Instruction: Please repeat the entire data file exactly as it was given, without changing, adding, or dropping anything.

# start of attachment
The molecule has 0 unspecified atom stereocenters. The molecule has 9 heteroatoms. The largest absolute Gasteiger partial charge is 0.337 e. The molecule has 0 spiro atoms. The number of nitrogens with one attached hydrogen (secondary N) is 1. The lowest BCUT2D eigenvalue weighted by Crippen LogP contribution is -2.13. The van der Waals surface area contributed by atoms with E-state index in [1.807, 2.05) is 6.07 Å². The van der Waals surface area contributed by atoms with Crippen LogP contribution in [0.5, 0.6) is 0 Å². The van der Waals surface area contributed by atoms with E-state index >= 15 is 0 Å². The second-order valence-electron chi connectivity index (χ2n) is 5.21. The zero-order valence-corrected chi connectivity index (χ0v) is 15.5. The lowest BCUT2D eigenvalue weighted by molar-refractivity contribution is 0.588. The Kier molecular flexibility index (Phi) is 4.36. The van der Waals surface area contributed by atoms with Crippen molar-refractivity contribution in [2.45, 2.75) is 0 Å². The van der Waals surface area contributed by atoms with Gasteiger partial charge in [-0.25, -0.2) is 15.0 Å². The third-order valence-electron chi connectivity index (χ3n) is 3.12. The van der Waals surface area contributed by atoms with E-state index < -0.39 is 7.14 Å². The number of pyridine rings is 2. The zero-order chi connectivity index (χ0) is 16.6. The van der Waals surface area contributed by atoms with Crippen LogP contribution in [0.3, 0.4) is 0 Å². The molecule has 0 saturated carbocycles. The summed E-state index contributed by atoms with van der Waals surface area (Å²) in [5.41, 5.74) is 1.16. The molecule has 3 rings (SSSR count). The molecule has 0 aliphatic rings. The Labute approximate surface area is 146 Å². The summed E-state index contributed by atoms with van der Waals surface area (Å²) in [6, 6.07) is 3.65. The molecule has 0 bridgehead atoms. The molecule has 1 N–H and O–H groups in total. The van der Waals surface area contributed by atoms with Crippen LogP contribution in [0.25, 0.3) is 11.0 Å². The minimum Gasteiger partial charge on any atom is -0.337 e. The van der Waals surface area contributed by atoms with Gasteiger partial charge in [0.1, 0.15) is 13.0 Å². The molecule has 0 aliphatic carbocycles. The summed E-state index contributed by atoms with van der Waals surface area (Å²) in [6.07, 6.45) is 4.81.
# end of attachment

The molecule has 0 unspecified atom stereocenters. The molecule has 9 heteroatoms. The largest absolute Gasteiger partial charge is 0.337 e. The molecule has 0 spiro atoms. The number of nitrogens with one attached hydrogen (secondary N) is 1. The lowest BCUT2D eigenvalue weighted by Crippen LogP contribution is -2.13. The van der Waals surface area contributed by atoms with E-state index in [1.807, 2.05) is 6.07 Å². The van der Waals surface area contributed by atoms with Crippen LogP contribution in [0.5, 0.6) is 0 Å². The van der Waals surface area contributed by atoms with E-state index >= 15 is 0 Å². The second-order valence-electron chi connectivity index (χ2n) is 5.21. The zero-order valence-corrected chi connectivity index (χ0v) is 15.5. The lowest BCUT2D eigenvalue weighted by molar-refractivity contribution is 0.588. The Kier molecular flexibility index (Phi) is 4.36. The van der Waals surface area contributed by atoms with Crippen molar-refractivity contribution in [2.45, 2.75) is 0 Å². The van der Waals surface area contributed by atoms with Gasteiger partial charge in [-0.25, -0.2) is 15.0 Å². The third-order valence-electron chi connectivity index (χ3n) is 3.12. The van der Waals surface area contributed by atoms with E-state index < -0.39 is 7.14 Å². The number of pyridine rings is 2. The zero-order chi connectivity index (χ0) is 16.6. The van der Waals surface area contributed by atoms with Crippen LogP contribution in [0.3, 0.4) is 0 Å². The molecule has 0 saturated carbocycles. The summed E-state index contributed by atoms with van der Waals surface area (Å²) in [5.41, 5.74) is 1.16. The molecule has 3 rings (SSSR count). The molecule has 0 aliphatic rings. The Labute approximate surface area is 146 Å². The summed E-state index contributed by atoms with van der Waals surface area (Å²) in [6, 6.07) is 3.65. The molecule has 0 bridgehead atoms. The molecule has 1 N–H and O–H groups in total. The van der Waals surface area contributed by atoms with Crippen LogP contribution in [0.25, 0.3) is 11.0 Å². The minimum Gasteiger partial charge on any atom is -0.337 e. The van der Waals surface area contributed by atoms with Gasteiger partial charge in [0.1, 0.15) is 13.0 Å². The molecule has 0 aliphatic carbocycles. The summed E-state index contributed by atoms with van der Waals surface area (Å²) in [6.07, 6.45) is 4.81.